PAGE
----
22 Reviews

F.E.A.R 2: Project Origin

Review: M.I.L.D.L.Y U.N.N.E.R.V.I.N.G

Are you looking forward to when the missus goes to bed? So you can turn out the lights and sit in your pants, on your own in a dark room ready to be scared silly by F.E.A.R. 2? If you are, you're in for a bit of a letdown. We've been spooked more by a kitten.

To be honest they should have called it M.I.L.D.L.Y U.N.N.E.R.V.I.N.G 2 because it's just not scary. It tries to position itself as a horror game but it's a crime to put this in the same category as pant-fillers like Dead Space or Siren.

Dive into F.E.A.R. 2 expecting to be freaked out and you'll be sorely disappointed. Don't expect much of a storyline either.


Did we understand, care for or even remember what happened in F.E.A.R 2? Not really, but we were left with a taste of psychic powers, some ghosts, and a nuclear bomb that wipes out an entire city in our mouths. Remember Alma? The demonic-looking woman/girl. She again appears here and there to trip you out but it never makes you feel uncomfortable.

So it's not a horror game, or a captivating narrative experience. But Project Origin IS worth playing. Because, despite all the exterior horror-themed guff that marketing people have attached to it, F.E.A.R. 2 is a bloody satisfying FPS.

For what it lacks in intrigue and scares, it makes up for in raw, shooting joy. It's like it achieves what EA's Black did - fun with guns. When you pull the trigger, your speakers let out an earthy rumble and your enemies get ruined. We like that.

The sound and accuracy of the guns, the ridiculously excessive gushing blood and the physics behind the enemies' reactions to your bullets combine with the game's slow-mo mechanic to form FUN. If someone gets too close when you're holding a shotgun, one blast transforms them into bloody chunks.

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There's an emphasis on using grenades too. The normal Frag grenade is always a favourite, but incinerator grenades torch everyone around, making enemies prance about as the flames burn through flesh. Not a pretty way to go.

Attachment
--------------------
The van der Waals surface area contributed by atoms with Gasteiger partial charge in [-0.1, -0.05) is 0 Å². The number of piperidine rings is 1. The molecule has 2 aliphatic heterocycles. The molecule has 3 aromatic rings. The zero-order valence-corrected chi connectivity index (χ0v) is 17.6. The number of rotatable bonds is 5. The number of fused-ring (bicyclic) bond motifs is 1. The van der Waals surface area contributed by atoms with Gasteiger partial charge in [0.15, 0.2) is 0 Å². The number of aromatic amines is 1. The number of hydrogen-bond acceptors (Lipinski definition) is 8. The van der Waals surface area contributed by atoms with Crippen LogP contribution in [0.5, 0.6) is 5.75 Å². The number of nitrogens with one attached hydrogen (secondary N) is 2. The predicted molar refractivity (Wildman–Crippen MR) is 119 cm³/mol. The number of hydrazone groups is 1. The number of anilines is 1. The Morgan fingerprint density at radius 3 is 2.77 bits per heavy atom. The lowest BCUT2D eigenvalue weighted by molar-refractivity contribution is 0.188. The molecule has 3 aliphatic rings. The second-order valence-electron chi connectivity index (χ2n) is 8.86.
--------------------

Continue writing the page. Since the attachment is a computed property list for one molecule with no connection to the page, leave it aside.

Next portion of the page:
Stun grenades explode into bolts of electricity that paralyse - not so needed against normal drones, but when the game starts throwing giant mechs with ridiculously large gun turrets at you, a stun grenade (or five) is a godsend.

Fours hours in and you'll still be shouting "EAT IT" out of sheer satisfaction as one of your slow-mo shotgun blasts just obliterates an enemy soldier.

The environments have a say too. You can flip tables and vending machines to create cover, and each room is full of objects that go flying when grenades go bang.


Now, the first game was a pretty satisfying shooter in that sense too, but it was hindered by an almost relentlessly repetitive grey office-block setting. This sequel is far more varied in its choice of environments.

There are sinister-looking laboratories, a wrecked, post nuclear city environment with ashes raining from the sky and char-grilled civilians littering the streets, futuristic scientific installations with strange machinery - and that's just the opening few levels.

What's great about F.E.A.R. 2, as with the original, is that the enemy AI is able to make use of the environment as effectively as you do.

You'll often see them moving scenery about themselves, ducking into cover and spreading out as they work in co-operation with each other.

It's not long either until you encounter the game's more threatening foes. There's this little goblin-like thing that scurries along walls with such agility and ferocity that it's tough to shoot without slow-mo powers. And there are deadlier beasties later - we won't ruin it for you.

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